In Costa Rica, it does not matter how much money you have.  Every woman can dress professionally if she wants to.  I remember when we first arrived here we would drive through very poor neighborhoods with dilapidated shacks as houses.  I watched in awe as the doors would open and professional looking business men and women would emerge to start their work day with a walk to the bus stop.  Clearly these people took a lot of effort to rise above their circumstances and try to make something better of themselves.  I was impressed.

Here, people dress how they want to dress, and speak frankly about their bodies.   I really do find their disregard for political trip-wires to be quite refreshing.  People say what they want to say and no one takes offense.

fatmouse_lPeople refer to each other by their ethnicity, skin color, physical features and eating habits.  Within one family you could have the nicknames Chino (for someone who looks Asian), Negr0/a (for a family member with darker skin), Gordo/a (for a chubby loved one), or Chancho (piggy).  And the Costa Ricans love to add “-ito” or “-ita” which is the diminutive for adjectives making Gordita into a term of endearment.  So one might call their wife “my little fatty” like we would call a baby a “butterball”.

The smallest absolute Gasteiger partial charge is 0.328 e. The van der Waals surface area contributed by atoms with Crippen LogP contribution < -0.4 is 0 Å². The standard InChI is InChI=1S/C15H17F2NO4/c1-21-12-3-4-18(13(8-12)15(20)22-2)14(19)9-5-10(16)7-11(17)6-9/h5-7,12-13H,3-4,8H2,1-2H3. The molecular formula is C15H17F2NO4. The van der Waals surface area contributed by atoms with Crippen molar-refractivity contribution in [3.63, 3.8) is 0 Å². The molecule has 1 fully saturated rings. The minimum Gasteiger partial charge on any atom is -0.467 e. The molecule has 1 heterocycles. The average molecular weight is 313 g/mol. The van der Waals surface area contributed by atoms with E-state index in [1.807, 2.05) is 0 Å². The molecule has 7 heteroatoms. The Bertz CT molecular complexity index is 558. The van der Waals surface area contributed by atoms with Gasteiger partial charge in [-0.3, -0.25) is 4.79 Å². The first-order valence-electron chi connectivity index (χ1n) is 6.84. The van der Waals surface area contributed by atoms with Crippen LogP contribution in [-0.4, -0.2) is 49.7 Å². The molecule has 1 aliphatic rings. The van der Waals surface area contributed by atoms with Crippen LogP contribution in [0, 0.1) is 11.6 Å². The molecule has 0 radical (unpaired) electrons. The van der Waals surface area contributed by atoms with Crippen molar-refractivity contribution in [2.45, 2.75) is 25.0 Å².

The honesty can be refreshing… until someone calls ME a little fatty.  Then I don’t like it at all.  I really never know how to respond when someone comments on my weight so directly.  I usually just smile and say “Thank You”.  I know they mean no malice.

Photo credit: <a href=”http://www.flickr.com/people/71164184@N00″>Sumith Meher</a> / <a href=”http://foter.com”>Foter.com</a&gt; / <a href=”http://creativecommons.org/licenses/by-sa/2.0/”>CC BY-SA</a>